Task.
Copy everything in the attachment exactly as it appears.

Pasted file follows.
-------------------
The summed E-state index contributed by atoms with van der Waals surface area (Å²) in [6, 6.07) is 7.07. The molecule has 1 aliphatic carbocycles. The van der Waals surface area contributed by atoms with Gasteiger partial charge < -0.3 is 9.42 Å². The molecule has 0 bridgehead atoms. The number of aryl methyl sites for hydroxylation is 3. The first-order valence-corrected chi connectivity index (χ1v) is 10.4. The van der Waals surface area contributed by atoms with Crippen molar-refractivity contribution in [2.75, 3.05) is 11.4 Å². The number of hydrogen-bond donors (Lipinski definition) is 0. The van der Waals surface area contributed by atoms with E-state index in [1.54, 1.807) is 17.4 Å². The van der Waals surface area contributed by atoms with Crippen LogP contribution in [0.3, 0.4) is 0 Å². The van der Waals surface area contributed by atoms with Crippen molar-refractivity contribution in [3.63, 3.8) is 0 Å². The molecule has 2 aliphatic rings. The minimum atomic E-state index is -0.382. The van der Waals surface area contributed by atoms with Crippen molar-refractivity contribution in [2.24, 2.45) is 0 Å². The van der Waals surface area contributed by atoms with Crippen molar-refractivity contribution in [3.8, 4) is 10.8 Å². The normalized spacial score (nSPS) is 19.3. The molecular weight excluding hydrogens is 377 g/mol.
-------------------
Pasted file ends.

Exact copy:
The summed E-state index contributed by atoms with van der Waals surface area (Å²) in [6, 6.07) is 7.07. The molecule has 1 aliphatic carbocycles. The van der Waals surface area contributed by atoms with Gasteiger partial charge < -0.3 is 9.42 Å². The molecule has 0 bridgehead atoms. The number of aryl methyl sites for hydroxylation is 3. The first-order valence-corrected chi connectivity index (χ1v) is 10.4. The van der Waals surface area contributed by atoms with Crippen molar-refractivity contribution in [2.75, 3.05) is 11.4 Å². The number of hydrogen-bond donors (Lipinski definition) is 0. The van der Waals surface area contributed by atoms with E-state index in [1.54, 1.807) is 17.4 Å². The van der Waals surface area contributed by atoms with Crippen LogP contribution in [0.3, 0.4) is 0 Å². The van der Waals surface area contributed by atoms with Crippen molar-refractivity contribution in [3.63, 3.8) is 0 Å². The molecule has 2 aliphatic rings. The minimum atomic E-state index is -0.382. The van der Waals surface area contributed by atoms with Crippen molar-refractivity contribution in [2.24, 2.45) is 0 Å². The van der Waals surface area contributed by atoms with Crippen molar-refractivity contribution in [3.8, 4) is 10.8 Å². The normalized spacial score (nSPS) is 19.3. The molecular weight excluding hydrogens is 377 g/mol.